Close-up of a power switch and a red light

Health Checks and Graceful Shutdown for Node.js Applications

3 min read
Gergely Nemeth

Your application is serving requests constantly for your users. You and your team want to ship features and fixes as soon as they are ready, so you do continuous delivery. But what happens to your users who used your product at the time of the deployment? Chances are, the requests they have in progress are going to fail. This post helps you fix that.

Graceful shutdown for Node.js

When you deploy a new version of your application, the old must be replaced. The process manager you are using (no matter if it is Heroku, Kubernetes, supervisor or anything else) will first send a SIGTERM signal to the application to let it know, that it will be killed. Once it gets this signal, it should stop accepting new requests, finish all the ongoing requests, and clean up the resources it used. Resources may include database connections or file locks.

For your Node.js process you may add something like this:

process.on('SIGTERM', () => {'shutdown started')
    .then(() => {'process is stopping')

Health checks for Node.js applications

Health checks of your applications are called by the load balancer of your application to let it know if the application instance is healthy, and can server traffic. If you are using Kubernetes, Kubernetes has two distinct health checks:

  • liveness is used by the kubelet to know when to restart a container,
  • readiness is used by the kubelet to know when a container is ready to start accepting traffic - when a pod is not ready, it is removed from the Service load balancers.

On how to set up health checks for Kubernetes, check out the official Configure Liveness and Readiness Probes docs.

At GoDaddy we build next-generation experiences that empower the world's small business owners to start and grow their independent ventures.

Enter terminus

terminus is an open-source project, which adds health checks and graceful shutdown to your applications - to save you from the boilerplate code you would add otherwise. You only have to provide the cleanup logic for graceful shutdowns, and the health check logic for health checks, all the rest is handled by terminus.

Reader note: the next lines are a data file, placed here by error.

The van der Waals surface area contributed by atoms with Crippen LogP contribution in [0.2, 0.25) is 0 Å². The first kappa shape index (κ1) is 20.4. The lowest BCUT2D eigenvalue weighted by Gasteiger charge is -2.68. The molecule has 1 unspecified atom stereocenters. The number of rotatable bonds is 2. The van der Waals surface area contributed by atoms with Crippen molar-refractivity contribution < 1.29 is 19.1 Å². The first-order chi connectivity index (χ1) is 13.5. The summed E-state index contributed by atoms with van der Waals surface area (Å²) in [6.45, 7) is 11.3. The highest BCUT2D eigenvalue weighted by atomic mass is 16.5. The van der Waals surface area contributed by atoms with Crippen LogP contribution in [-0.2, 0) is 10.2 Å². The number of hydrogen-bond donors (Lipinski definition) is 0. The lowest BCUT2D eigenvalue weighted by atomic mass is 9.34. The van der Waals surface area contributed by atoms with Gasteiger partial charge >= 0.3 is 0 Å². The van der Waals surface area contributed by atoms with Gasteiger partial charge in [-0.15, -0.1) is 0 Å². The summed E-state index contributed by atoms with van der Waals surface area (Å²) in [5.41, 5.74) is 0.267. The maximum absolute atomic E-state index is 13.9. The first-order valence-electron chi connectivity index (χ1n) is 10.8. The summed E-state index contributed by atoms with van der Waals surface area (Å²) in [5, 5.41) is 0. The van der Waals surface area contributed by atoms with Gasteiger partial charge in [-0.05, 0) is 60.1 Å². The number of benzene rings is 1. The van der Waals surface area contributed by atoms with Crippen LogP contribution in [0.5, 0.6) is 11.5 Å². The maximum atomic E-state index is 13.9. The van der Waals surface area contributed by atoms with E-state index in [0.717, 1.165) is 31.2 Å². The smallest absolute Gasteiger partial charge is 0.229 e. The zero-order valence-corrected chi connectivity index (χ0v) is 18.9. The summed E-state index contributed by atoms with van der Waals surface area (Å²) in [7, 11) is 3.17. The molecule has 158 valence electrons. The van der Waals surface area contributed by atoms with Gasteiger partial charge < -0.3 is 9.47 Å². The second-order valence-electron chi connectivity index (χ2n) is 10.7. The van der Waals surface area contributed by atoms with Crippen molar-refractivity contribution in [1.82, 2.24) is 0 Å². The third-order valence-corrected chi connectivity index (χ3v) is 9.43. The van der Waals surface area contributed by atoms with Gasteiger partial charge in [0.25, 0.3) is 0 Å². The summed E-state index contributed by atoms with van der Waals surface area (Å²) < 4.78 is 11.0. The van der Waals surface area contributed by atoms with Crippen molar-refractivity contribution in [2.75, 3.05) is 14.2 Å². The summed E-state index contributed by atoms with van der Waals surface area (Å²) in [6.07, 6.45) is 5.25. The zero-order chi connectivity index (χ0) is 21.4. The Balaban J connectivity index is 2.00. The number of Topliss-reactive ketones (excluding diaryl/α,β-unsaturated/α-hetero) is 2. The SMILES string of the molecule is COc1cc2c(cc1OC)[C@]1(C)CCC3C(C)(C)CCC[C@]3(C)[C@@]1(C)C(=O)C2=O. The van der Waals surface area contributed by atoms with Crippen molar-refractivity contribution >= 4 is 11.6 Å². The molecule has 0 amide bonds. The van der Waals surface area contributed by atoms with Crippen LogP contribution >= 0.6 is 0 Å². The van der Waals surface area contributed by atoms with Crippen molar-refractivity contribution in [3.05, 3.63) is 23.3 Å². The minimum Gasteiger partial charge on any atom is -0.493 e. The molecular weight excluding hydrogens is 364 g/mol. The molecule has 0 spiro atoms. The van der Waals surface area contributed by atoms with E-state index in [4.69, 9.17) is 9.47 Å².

Let’s take a look at an example:

const http = require('http')
const terminus = require('@godaddy/terminus')

const server = http.createServer((request, response) => {
  response.end('<html><body><h1>Hello, World!</h1></body></html>')

const PORT = process.env.PORT || 3000

function onSigterm () {
  console.log('server is starting cleanup')
  return Promise.all([
    // your clean logic, like closing database connections

terminus(server, {
  // healtcheck options
  healthChecks: {
    '/_health/liveness': livenessCheck,
    '/_health/readiness': readinessCheck

  // cleanup options
  timeout: 1000,



The example above decorates your HTTP server with two endpoints, /_health/liveness and /_health/readiness (sure, you can use other paths here). They both are given a function returning a Promise - if the Promise resolves, it will return with a 200, if it rejects, it will return with a 500.

The onSigterm function will be called, once all the ongoing requests are served. You can also provide the timeout option - once the timeout elapses, the server will be terminated, no matter if there are still ongoing requests.

I hope with the help of terminus you’ll build more reliable services. If you miss anything / would like to contribute, please visit the project’s Github page: